Conservatism has traditionally worked with the premise of the UK as a union state, celebrating difference, diversity and decentralised arrangements, while criticising those who saw the UK as a union state of centralism and conformity. This culture of difference was within a framework valuing localism and tradition, rather than modernism and unnecessary innovation.

Thatcherism has visibly and intellectually broken with this tradition, dramatically overturning the Conservatives' pro-devolution policy in 1976 and, from 1979 onwards, adopting an intransigent Unionist position, moving from a union to a unitary approach. Thatcherism operated at different levels in Scotland, with a distinct Scottish dimension interpreted by the Scottish Office sometimes emphasising different messages from the British level of Thatcherism. Lady Thatcher herself summarised Thatcherism's balance-sheet in Scotland as 'a lopsided one: economically positive but politically negative' (Thatcher, 1993: 623). Her view of the Scottish Office was that: 'The pride of the Scottish Office — whose very structure added a layer of bureaucracy, standing in the way of the reforms which were paying such dividends in England —was that public expenditure per head in Scotland was far higher than in England' (Thatcher, 1993: 619).

This reveals the multi-dimensional approach of Thatcherism. ‘British' Thatcherism both spoke and practised the new politics of the unitary state, but much to its annoyance, the Scottish Office still on occasion used the language of the union state and, in practice, attempted to widen and develop this agenda. This tension led, after Thatcher's downfall, to the brief resurgence of union philosophy in 'Taking Stock', which attempted to renew the Union of Scotland and England by borrowing European Union notions of 'pooled sovereignty' and ‘subsidiarity' (Hassan, 1993: 64). Such a compromise has proved untenable as the tensions in British Conservatism over Europe have pulled it more firmly to a unitary state position, but recent Scottish Conservative debate about changing their name to Unionist shows the problems they face.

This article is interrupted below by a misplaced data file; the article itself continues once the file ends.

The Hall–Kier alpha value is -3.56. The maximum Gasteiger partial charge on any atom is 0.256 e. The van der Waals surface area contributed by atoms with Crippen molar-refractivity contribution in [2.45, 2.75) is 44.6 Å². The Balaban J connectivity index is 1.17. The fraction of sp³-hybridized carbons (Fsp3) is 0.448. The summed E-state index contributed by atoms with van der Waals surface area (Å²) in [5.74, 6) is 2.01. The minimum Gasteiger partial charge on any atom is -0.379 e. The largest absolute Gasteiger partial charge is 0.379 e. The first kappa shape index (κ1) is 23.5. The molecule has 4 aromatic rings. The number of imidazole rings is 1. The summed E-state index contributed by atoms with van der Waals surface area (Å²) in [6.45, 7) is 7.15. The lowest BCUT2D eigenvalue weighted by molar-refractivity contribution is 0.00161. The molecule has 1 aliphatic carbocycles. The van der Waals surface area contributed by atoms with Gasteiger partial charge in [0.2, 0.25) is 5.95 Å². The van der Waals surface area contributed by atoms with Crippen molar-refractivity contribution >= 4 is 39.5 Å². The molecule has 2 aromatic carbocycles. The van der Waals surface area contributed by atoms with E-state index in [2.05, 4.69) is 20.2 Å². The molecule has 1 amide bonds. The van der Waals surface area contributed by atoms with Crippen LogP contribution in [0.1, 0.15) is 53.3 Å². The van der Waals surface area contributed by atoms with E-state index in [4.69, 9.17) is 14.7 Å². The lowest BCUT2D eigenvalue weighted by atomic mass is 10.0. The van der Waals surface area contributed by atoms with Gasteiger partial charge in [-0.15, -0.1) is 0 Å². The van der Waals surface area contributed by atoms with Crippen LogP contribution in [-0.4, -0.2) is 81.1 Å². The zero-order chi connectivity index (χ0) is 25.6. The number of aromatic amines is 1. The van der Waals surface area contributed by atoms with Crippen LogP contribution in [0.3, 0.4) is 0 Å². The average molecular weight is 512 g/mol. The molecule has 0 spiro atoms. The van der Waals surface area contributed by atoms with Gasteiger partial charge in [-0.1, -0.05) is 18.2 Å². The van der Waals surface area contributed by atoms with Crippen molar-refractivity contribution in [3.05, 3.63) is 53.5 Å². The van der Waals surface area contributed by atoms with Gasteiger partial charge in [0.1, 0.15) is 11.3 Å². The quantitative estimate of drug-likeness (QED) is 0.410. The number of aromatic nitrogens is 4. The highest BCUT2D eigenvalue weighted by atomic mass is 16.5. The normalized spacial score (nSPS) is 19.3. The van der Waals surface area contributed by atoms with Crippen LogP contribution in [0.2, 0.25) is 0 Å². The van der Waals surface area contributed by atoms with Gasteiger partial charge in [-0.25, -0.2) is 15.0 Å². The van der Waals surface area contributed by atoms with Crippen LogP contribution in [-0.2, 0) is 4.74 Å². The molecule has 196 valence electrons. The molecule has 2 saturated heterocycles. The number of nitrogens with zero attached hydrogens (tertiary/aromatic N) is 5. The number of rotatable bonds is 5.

Labour's own territorial approach and direction has been much less clear than the supposed certainties of Thatcherism. Labour's decentralist, home rule origins were by the 1920s supplanted by a commitment to centralism and planning, and the Attlee Government saw the summation of Labour's conversion to the unitary state (Jones and Keating, 1985). Society, resources and people can be more easily administered in the unitary state, and so its attractions to Fabian socialism are clear.

Facing pressure from Scottish and Welsh nationalists in the 1960s, Labour began to move hesitantly from a firm unitary position. More powers were given to the Scottish Office, new agencies were set up and Scottish and Welsh Assemblies promised. This was within the context of a unitary state, with the existing constitutional arrangements and distribution of power in the UK underwritten: an Assembly was subservient to Westminster, its powers limited. However, this movement has accelerated due to the experience of Thatcherism, with a more powerful Scottish Parliament and Welsh Assembly and a programme of constitutional reform now proposed. Labour has left the unitary state, but is still uncertain about the implications of union, witness its confusion on English regional assemblies and electoral reform.

Conservatism's shift has corresponded with the longest uninterrupted reign in power of a party this century, and an even closer identification of party and state. Labour's move first to a unitary, then union position can be traced to the Party's electoral fortunes. As Labour became the official opposition in 1922, so it forgot about home rule, a stance ratified by the Attlee Government, which only began to unravel, first, under electoral pressure from Scottish and Welsh nationalism, and then from Thatcherism's abuse of the British political system.


Changing notions of Scottishness

The last two decades have seen the emergence of a distinct Scottish dimension to arts, culture and politics. This has examined different aspects of Scottish life and what it means to be Scottish. It has addressed many sacred cows: Scottish inferiorism has been challenged, as has Scottish essentialism and emotionalism, while Scottish attitudes to race, gender, sexuality and historical invention have been debated. One argument has been over whether postal address or birthright defines Scottishness — a debate that mirrors the divide between ethnic and social nationalism, Nairn's 'good' and 'bad' nationalisms.